Ryan Conarro is a devised theater maker, educator, and community engagement facilitator. As PCC’s Artistic Collaborator in Residence and Community Projects Associate, his recent projects include the interdisciplinary performance work ALAXSXA | ALASKA, and community project and podcast CIHA STORIES through ArtPlace America. His work has been seen at the Kennedy Center; La MaMa; National Museum of the American Indian at the Smithsonian and Oregon Contemporary Theatre. Recognitions include: Rasmuson Foundation Individual Artist Award; Juneau Arts & Humanities Council Individual Artist Award; and three Alaska Broadcaster’s Association Goldie Awards for work as a radio journalist and storyteller.
Vaimoana (Moana) Niumeitolu is a painter/muralist, poet, singer, actress and educator. She was born in Nuku’alofa, Tonga; raised in Hawa’ii and Utah and is based in NYC. She has been designing curriculum and facilitating education initiatives all over NYC and has led community-based art programs across the U.S. and internationally. She has directed and written over 20 educational theater productions with youth including, a production being performed at Lincoln Center in New York City last year. She has completed community murals globally, is the founder of a female music and poetry trio and has authored two original plays.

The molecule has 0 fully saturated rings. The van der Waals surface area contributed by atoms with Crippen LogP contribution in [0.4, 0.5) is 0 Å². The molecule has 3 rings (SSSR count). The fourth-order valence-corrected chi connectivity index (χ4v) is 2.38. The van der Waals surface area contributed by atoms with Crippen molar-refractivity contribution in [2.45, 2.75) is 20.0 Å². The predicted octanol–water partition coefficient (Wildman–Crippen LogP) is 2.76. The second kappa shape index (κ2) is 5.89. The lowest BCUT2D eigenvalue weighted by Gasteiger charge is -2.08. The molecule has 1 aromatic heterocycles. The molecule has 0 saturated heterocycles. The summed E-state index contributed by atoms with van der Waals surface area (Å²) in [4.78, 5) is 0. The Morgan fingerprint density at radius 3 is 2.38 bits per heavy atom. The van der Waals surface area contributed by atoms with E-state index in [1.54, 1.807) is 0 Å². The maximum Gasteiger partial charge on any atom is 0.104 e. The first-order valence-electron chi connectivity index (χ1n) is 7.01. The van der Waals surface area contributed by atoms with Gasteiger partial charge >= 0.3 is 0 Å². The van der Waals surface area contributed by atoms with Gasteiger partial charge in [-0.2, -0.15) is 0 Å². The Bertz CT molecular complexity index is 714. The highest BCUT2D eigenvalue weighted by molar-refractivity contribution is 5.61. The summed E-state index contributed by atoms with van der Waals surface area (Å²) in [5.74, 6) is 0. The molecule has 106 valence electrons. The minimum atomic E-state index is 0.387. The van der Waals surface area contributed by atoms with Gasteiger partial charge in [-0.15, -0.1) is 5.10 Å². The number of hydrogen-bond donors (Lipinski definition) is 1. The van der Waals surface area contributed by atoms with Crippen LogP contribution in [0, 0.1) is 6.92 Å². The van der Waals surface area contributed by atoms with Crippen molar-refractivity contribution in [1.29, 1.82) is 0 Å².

Various artists will interpret the theme of Identity, Belonging and Sense of Place throughout the year, using their art form. Related activities include the following:
Capturing a Sense of Place
A Photography Workshop for Educators
April 2, 4:00-6:30pm
Metropolitan Arts Center
This free workshop is a prelude to the summer institute. Well-known local artist Andy Snow will help us create a story about place and our connection to it through photographs. Click here for information and registration.
Making Art, Engaging Community
Residencies at Two Dayton Schools
A companion project to the summer institute will be a unique residency program with Stivers School for the Arts and Ruskin Elementary, led by PCC artists, starting in the fall. Funded by the National Endowment for the Arts and local funders, these residencies will explore the themes of identity, belonging and sense of place. Drawing from their significant personal and family experiences, students will be creatively mentored to create and use oral histories to shape original theatrical performances for sharing with the community during the winter of 2020.
Culminating student performances at each school and a public performance at The Loft Theatre will provide opportunities for families and classmates and the community to learn more about our neighborhoods through these oral histories.
Companion Book List
Muse is partnering with the downtown Dayton Metro Library to create a book list for students in grades 3 to 12. The books will be international in scope and appealing to teachers and their students, and emphasize stories of immigrants. Many of our Muse schools, including Stivers and Ruskin, have diverse populations with as many as 13 world languages spoken.
Ping Chong speaks about the power that comes from sharing our stories:
Photos from the 2018 Summer Institute for Educators
Jazz calls us to engage with our national identity. It gives us expression to the beauty of democracy and of personal freedom and of choosing to embrace humanity of all types of people. It really is what American democracy is supposed to be.Wynton Marsalis